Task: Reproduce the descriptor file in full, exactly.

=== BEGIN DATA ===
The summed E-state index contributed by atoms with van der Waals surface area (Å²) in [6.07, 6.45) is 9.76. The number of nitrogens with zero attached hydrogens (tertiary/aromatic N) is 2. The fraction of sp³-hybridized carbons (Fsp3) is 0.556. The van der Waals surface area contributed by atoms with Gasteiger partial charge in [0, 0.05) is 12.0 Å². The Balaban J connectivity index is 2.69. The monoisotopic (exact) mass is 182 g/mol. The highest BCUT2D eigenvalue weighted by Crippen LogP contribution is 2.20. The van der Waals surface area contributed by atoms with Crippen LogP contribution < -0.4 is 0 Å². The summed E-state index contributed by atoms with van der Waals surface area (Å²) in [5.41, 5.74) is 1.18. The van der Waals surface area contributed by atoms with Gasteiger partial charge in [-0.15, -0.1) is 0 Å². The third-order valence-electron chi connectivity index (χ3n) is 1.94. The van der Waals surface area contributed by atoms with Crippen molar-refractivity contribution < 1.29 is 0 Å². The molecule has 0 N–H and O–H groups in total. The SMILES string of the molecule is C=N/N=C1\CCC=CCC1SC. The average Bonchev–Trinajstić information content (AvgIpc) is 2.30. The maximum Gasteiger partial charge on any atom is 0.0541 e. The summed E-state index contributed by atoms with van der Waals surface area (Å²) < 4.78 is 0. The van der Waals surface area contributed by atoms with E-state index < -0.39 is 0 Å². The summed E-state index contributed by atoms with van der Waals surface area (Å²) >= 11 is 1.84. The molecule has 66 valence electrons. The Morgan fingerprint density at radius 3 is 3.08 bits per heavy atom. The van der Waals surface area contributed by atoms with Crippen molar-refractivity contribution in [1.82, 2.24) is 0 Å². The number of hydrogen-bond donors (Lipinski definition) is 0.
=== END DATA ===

The summed E-state index contributed by atoms with van der Waals surface area (Å²) in [6.07, 6.45) is 9.76. The number of nitrogens with zero attached hydrogens (tertiary/aromatic N) is 2. The fraction of sp³-hybridized carbons (Fsp3) is 0.556. The van der Waals surface area contributed by atoms with Gasteiger partial charge in [0, 0.05) is 12.0 Å². The Balaban J connectivity index is 2.69. The monoisotopic (exact) mass is 182 g/mol. The highest BCUT2D eigenvalue weighted by Crippen LogP contribution is 2.20. The van der Waals surface area contributed by atoms with Crippen LogP contribution < -0.4 is 0 Å². The summed E-state index contributed by atoms with van der Waals surface area (Å²) in [5.41, 5.74) is 1.18. The van der Waals surface area contributed by atoms with Gasteiger partial charge in [-0.15, -0.1) is 0 Å². The third-order valence-electron chi connectivity index (χ3n) is 1.94. The van der Waals surface area contributed by atoms with Crippen molar-refractivity contribution < 1.29 is 0 Å². The molecule has 0 N–H and O–H groups in total. The SMILES string of the molecule is C=N/N=C1\CCC=CCC1SC. The average Bonchev–Trinajstić information content (AvgIpc) is 2.30. The maximum Gasteiger partial charge on any atom is 0.0541 e. The summed E-state index contributed by atoms with van der Waals surface area (Å²) < 4.78 is 0. The van der Waals surface area contributed by atoms with E-state index < -0.39 is 0 Å². The summed E-state index contributed by atoms with van der Waals surface area (Å²) >= 11 is 1.84. The molecule has 66 valence electrons. The Morgan fingerprint density at radius 3 is 3.08 bits per heavy atom. The van der Waals surface area contributed by atoms with Crippen molar-refractivity contribution in [1.82, 2.24) is 0 Å². The number of hydrogen-bond donors (Lipinski definition) is 0.